Twenty-two years on, she's still loving the serenity of Domlur
Domlur was more like a hill station those days with all that greenery.” Looking out into her garden from her spacious living-room, Lakshmi Mani, manager of the charitable wing of Narayana Hrudayalaya Hospitals, reminisces about the old Domlur, the place that she and her late husband zeroed in on as the ideal location to call home 22 years ago.
Today, the scenario has changed, she says. “But it is, nevertheless, a nice place to live and has retained that serenity in spite of it being located in the heart of the city.”
After several years of working with a bank, Lakshmi realised she was “working just for the sake of it… And so, when the government came up with the Voluntary Retirement Scheme (VRS), I immediately applied for it. Initially, I was in two minds, and it was finally at my husband's insistence that I took up the job at the Narayana Hrudayalaya Hospitals (NHH).”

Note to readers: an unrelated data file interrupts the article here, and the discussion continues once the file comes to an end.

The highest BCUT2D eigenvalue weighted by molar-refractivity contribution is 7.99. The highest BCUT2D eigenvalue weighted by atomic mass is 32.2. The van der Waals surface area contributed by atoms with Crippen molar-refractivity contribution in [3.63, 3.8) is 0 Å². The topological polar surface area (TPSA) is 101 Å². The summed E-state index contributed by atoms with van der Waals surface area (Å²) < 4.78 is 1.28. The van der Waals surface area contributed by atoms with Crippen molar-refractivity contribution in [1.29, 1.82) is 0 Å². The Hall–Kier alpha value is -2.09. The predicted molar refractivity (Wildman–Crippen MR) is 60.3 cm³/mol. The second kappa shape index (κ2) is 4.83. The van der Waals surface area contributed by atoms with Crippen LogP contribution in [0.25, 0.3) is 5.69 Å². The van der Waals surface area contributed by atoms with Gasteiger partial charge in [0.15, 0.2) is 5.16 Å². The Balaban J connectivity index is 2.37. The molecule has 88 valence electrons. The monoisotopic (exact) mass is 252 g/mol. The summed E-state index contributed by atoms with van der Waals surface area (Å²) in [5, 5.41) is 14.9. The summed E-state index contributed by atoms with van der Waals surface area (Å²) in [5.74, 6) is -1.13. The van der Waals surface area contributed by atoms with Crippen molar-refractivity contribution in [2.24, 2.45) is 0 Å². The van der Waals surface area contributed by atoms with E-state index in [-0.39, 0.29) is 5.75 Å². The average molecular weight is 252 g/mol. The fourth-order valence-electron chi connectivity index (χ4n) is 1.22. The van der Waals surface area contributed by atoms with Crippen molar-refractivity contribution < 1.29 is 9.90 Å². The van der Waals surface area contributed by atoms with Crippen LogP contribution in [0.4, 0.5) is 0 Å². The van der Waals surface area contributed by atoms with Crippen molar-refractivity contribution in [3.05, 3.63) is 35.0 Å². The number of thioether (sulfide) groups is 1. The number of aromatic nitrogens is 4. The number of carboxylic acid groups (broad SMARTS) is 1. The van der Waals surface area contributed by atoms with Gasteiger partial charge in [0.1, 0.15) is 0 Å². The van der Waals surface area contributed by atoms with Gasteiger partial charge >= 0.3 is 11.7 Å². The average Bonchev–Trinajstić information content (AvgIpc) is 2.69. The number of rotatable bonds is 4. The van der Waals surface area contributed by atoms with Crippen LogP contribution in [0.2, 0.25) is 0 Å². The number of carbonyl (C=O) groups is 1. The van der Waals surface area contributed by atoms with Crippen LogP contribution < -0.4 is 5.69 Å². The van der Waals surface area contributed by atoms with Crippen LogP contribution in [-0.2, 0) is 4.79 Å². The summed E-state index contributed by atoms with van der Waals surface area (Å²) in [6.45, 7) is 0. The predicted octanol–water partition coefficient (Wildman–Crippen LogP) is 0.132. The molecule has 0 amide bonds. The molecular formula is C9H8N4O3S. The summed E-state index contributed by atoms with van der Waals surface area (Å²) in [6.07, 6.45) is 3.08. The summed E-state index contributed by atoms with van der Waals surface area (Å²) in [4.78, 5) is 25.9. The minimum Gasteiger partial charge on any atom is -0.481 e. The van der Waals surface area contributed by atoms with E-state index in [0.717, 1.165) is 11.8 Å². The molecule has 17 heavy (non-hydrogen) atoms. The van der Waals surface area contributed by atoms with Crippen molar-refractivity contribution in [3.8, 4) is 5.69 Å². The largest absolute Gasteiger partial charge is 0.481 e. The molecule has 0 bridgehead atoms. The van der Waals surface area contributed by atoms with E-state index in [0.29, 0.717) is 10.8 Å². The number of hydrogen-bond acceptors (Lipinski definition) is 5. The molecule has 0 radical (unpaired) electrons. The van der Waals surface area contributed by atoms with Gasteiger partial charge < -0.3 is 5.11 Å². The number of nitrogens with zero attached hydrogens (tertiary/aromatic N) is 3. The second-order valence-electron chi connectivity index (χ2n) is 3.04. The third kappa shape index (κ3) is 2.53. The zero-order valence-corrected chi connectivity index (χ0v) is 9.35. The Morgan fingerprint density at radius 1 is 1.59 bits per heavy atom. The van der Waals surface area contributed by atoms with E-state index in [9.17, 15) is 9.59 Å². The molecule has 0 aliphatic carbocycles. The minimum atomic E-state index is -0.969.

Content with work
Having been associated with NHH since its inception, the feisty grandmother of two says she has never been more content with her professional life. At the NHH, very poor children come with the hope that they will be treated.
On an average, about 100 patients from low-income groups come to the hospital for cardiac treatment every month. “We try to raise funds, ranging between Rs. 40,000 and Rs. 60,000 (on an average) for each patient… And we find that many, many people come forward to help.”
It is always rewarding to hear about her young patients' progress, she says.
“Recently, I was invited to the wedding of a girl named Varalashmi, who was cured of a heart ailment some nine years ago. It is a good feeling to know that they are doing well,” she says.
Today, Lakshmi enjoys her work so much that even if she has to travel 30 km from Domlur to her workplace, she says she looks forward to it.
“At the end of the day, it is a satisfying job.”